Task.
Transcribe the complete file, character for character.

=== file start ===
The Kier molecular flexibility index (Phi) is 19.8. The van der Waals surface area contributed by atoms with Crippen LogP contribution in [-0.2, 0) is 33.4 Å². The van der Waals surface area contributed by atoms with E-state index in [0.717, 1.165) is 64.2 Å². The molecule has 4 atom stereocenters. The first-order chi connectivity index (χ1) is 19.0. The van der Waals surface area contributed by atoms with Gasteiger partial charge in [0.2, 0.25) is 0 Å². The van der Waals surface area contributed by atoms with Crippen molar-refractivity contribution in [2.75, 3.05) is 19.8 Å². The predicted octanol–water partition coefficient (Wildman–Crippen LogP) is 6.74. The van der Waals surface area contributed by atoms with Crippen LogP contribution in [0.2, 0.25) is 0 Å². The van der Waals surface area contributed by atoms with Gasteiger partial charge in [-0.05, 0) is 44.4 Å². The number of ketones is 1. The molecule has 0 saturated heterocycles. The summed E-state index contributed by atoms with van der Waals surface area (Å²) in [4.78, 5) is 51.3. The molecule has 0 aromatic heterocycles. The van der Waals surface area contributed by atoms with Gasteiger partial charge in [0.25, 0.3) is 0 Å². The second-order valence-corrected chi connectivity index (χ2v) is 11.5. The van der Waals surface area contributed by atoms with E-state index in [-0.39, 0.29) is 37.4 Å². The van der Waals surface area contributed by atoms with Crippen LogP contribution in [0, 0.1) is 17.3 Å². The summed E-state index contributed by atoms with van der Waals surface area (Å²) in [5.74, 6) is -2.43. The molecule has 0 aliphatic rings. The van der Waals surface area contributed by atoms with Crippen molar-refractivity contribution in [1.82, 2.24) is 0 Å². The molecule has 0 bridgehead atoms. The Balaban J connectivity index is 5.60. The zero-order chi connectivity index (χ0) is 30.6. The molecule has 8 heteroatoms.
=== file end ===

The Kier molecular flexibility index (Phi) is 19.8. The van der Waals surface area contributed by atoms with Crippen LogP contribution in [-0.2, 0) is 33.4 Å². The van der Waals surface area contributed by atoms with E-state index in [0.717, 1.165) is 64.2 Å². The molecule has 4 atom stereocenters. The first-order chi connectivity index (χ1) is 19.0. The van der Waals surface area contributed by atoms with Gasteiger partial charge in [0.2, 0.25) is 0 Å². The van der Waals surface area contributed by atoms with Crippen molar-refractivity contribution in [2.75, 3.05) is 19.8 Å². The predicted octanol–water partition coefficient (Wildman–Crippen LogP) is 6.74. The van der Waals surface area contributed by atoms with Crippen LogP contribution in [0.2, 0.25) is 0 Å². The van der Waals surface area contributed by atoms with Gasteiger partial charge in [-0.05, 0) is 44.4 Å². The number of ketones is 1. The molecule has 0 saturated heterocycles. The summed E-state index contributed by atoms with van der Waals surface area (Å²) in [4.78, 5) is 51.3. The molecule has 0 aromatic heterocycles. The van der Waals surface area contributed by atoms with Gasteiger partial charge in [0.25, 0.3) is 0 Å². The second-order valence-corrected chi connectivity index (χ2v) is 11.5. The van der Waals surface area contributed by atoms with E-state index in [-0.39, 0.29) is 37.4 Å². The van der Waals surface area contributed by atoms with Crippen LogP contribution in [0, 0.1) is 17.3 Å². The summed E-state index contributed by atoms with van der Waals surface area (Å²) in [5.74, 6) is -2.43. The molecule has 0 aliphatic rings. The van der Waals surface area contributed by atoms with Crippen molar-refractivity contribution in [1.82, 2.24) is 0 Å². The molecule has 0 bridgehead atoms. The Balaban J connectivity index is 5.60. The zero-order chi connectivity index (χ0) is 30.6. The molecule has 8 heteroatoms.